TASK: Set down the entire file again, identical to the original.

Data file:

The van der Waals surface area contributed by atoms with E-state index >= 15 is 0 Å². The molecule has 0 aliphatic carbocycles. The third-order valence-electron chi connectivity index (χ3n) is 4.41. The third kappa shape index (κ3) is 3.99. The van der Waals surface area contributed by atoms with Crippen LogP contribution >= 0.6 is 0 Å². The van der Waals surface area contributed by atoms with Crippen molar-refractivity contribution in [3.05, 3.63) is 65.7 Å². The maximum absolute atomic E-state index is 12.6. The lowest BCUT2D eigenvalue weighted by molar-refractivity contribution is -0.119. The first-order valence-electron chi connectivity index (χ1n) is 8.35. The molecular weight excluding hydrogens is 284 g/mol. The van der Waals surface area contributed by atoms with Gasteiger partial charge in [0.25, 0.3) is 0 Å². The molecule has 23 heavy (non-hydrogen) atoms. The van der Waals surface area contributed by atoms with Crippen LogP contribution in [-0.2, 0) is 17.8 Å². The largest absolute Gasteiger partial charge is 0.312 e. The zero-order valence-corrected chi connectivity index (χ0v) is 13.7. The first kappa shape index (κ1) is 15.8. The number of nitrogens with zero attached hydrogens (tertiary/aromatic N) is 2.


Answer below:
The van der Waals surface area contributed by atoms with E-state index >= 15 is 0 Å². The molecule has 0 aliphatic carbocycles. The third-order valence-electron chi connectivity index (χ3n) is 4.41. The third kappa shape index (κ3) is 3.99. The van der Waals surface area contributed by atoms with Crippen LogP contribution >= 0.6 is 0 Å². The van der Waals surface area contributed by atoms with Crippen molar-refractivity contribution in [3.05, 3.63) is 65.7 Å². The maximum absolute atomic E-state index is 12.6. The lowest BCUT2D eigenvalue weighted by molar-refractivity contribution is -0.119. The first-order valence-electron chi connectivity index (χ1n) is 8.35. The molecular weight excluding hydrogens is 284 g/mol. The van der Waals surface area contributed by atoms with Gasteiger partial charge in [0.25, 0.3) is 0 Å². The molecule has 23 heavy (non-hydrogen) atoms. The van der Waals surface area contributed by atoms with Crippen LogP contribution in [-0.2, 0) is 17.8 Å². The largest absolute Gasteiger partial charge is 0.312 e. The zero-order valence-corrected chi connectivity index (χ0v) is 13.7. The first kappa shape index (κ1) is 15.8. The number of nitrogens with zero attached hydrogens (tertiary/aromatic N) is 2.